|__||A session on plant traits at the Fall Meeting of the American Geophysical Union (AGU) 10-14 Dec 2018 in Washington, D.C., titled: "Plant Traits, Biogeochemical Cycles and Optimality Driven Model Development".
Plant traits extend the range of earth observations to the level of individual organisms, providing a link to ecosystem function and modeling in the context of rapid global changes. However, overcoming the differences in temporal and spatial scales between plant trait data and biogeochemical cycles remains a challenge.
This session will address the role of plant species, biodiversity, acclimation and adaptation in the biogeochemical cycles of water, carbon, nitrogen and phosphorus. Conceptual, observational, experimental and modeling approaches, and studies from the local to the global scale, including e.g. remote sensing observations are welcome.|
Symbiont switching and alternative resource acquisition strategies drive mutualism breakdown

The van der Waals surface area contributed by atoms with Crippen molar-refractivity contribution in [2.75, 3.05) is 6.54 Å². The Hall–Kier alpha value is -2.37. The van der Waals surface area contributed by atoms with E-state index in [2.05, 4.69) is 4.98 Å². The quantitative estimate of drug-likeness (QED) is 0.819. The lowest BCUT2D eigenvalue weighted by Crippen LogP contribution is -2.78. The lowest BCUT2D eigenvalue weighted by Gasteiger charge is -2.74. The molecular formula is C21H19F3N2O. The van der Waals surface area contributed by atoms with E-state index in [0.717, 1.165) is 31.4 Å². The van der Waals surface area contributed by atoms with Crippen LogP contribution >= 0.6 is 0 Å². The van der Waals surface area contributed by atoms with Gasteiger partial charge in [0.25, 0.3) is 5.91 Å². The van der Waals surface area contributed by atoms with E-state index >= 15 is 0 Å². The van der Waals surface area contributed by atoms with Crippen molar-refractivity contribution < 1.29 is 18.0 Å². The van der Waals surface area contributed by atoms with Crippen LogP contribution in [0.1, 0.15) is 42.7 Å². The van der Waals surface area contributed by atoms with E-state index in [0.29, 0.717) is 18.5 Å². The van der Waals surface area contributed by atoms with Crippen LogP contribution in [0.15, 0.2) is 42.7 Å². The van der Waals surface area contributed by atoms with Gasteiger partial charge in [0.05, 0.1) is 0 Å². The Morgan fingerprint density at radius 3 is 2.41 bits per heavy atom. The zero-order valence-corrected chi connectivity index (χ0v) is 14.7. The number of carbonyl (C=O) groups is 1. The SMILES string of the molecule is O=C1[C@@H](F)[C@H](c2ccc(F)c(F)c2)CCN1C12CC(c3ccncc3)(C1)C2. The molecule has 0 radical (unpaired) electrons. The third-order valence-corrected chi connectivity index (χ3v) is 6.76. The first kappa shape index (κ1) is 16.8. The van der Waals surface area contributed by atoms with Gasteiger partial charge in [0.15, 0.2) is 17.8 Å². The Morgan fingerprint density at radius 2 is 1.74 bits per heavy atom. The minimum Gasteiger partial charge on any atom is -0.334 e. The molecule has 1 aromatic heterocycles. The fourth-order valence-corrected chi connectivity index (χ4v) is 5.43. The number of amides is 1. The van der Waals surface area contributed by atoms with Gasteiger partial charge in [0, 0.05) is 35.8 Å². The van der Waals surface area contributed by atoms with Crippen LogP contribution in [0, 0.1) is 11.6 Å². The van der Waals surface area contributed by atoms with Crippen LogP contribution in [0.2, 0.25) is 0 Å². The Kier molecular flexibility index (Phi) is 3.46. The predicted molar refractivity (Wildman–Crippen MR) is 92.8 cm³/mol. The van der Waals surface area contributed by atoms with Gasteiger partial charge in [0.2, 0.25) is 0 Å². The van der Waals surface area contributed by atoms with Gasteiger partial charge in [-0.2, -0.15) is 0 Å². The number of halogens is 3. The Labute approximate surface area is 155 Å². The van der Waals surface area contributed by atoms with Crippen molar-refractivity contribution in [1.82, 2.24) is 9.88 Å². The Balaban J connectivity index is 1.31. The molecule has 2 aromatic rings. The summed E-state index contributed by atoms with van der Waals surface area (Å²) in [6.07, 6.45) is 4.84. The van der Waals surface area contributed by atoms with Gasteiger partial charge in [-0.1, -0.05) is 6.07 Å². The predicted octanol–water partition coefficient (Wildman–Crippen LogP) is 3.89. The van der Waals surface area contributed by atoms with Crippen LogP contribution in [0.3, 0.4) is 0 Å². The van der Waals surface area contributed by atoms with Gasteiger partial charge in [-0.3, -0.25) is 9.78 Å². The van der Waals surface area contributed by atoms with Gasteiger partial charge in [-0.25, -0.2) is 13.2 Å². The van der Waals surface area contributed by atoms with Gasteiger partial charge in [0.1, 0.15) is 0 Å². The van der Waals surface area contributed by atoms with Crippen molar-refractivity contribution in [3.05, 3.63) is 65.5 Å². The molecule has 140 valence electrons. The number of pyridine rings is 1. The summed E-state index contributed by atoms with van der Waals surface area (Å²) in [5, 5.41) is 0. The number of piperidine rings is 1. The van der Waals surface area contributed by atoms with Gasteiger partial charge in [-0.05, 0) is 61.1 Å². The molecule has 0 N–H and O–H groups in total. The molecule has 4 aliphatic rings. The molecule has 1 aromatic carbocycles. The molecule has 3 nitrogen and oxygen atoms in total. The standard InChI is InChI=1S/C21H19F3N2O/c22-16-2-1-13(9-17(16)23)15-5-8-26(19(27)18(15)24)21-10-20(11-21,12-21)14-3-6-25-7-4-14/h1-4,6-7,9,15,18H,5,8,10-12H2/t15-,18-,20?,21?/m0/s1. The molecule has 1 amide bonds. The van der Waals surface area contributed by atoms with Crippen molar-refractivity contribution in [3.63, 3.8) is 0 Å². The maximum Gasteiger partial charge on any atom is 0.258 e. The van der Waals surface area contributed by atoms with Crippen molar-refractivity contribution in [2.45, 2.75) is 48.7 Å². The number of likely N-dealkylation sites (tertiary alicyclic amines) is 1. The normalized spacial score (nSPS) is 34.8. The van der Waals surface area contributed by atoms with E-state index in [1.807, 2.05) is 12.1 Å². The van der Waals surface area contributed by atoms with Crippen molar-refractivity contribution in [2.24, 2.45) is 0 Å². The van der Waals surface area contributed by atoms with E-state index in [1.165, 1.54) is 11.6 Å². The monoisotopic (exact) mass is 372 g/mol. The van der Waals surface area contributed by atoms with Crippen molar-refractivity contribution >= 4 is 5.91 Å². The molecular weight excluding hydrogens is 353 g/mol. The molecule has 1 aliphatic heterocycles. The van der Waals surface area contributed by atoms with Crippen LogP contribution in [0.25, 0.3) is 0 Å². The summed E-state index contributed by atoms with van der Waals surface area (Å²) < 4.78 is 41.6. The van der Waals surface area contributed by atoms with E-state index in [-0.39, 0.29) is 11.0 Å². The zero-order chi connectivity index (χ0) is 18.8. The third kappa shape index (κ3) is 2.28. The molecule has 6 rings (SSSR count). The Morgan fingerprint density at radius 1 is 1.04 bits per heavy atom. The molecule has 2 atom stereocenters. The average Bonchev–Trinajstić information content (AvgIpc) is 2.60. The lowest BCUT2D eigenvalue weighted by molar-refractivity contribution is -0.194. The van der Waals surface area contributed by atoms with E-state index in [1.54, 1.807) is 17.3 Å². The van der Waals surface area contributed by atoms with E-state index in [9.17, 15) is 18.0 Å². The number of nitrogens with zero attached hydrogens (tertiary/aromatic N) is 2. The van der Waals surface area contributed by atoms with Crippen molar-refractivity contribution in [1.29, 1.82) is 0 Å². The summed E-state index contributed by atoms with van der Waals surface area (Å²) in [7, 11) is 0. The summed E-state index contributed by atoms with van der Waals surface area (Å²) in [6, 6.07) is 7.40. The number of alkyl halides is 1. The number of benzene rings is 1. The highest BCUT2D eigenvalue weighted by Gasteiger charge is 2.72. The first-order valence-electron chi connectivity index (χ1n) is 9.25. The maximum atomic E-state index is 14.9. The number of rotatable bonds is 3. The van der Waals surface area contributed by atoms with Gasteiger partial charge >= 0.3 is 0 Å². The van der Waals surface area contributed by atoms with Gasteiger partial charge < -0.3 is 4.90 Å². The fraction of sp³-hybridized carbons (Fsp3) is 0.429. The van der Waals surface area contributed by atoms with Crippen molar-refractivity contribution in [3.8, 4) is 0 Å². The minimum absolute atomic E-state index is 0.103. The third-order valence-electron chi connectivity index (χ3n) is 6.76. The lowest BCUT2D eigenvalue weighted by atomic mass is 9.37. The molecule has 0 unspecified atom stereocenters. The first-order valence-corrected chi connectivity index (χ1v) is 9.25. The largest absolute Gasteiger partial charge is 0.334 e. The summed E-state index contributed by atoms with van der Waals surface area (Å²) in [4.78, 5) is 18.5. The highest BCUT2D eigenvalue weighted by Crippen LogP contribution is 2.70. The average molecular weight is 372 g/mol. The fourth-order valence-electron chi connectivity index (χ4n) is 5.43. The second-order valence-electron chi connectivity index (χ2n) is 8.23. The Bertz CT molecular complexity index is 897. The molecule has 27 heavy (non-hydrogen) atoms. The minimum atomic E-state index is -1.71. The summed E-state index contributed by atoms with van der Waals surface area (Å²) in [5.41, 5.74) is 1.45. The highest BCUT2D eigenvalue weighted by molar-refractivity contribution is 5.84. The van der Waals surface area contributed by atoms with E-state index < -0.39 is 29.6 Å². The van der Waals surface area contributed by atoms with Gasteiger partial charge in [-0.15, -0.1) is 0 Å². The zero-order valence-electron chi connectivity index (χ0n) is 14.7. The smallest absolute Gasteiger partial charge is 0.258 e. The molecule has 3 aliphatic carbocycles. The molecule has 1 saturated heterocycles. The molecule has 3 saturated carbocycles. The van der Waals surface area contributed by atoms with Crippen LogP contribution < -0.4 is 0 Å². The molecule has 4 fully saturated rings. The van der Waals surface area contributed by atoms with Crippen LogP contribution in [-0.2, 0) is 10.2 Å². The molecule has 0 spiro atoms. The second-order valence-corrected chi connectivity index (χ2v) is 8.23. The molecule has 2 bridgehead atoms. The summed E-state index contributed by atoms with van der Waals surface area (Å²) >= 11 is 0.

|__||Cooperative interactions among species—mutualisms—are major sources of evolutionary innovation. However, despite their importance, two species that formerly cooperated sometimes cease their partnership. Why do mutualisms break down? We asked this question in the partnership between arbuscular mycorrhizal (AM) fungi and their plant hosts, one of the most ancient mutualisms. We analyze two potential trajectories toward evolutionary breakdown of their cooperation, symbiont switching and mutualism abandonment. We find evidence that plants stop interacting with AM fungi when they switch to other microbial mutualists or when they evolve alternative strategies to extract nutrients from the environment. Our results show vital cooperative interactions can be lost, but only if successful alternatives evolve. (Werner et al. 2018 PNAS)|
|Disclaimer||Page calls: 329517||Gerhard Boenisch, Jens Kattge, created 2012-01-11, modified 2019-03-27|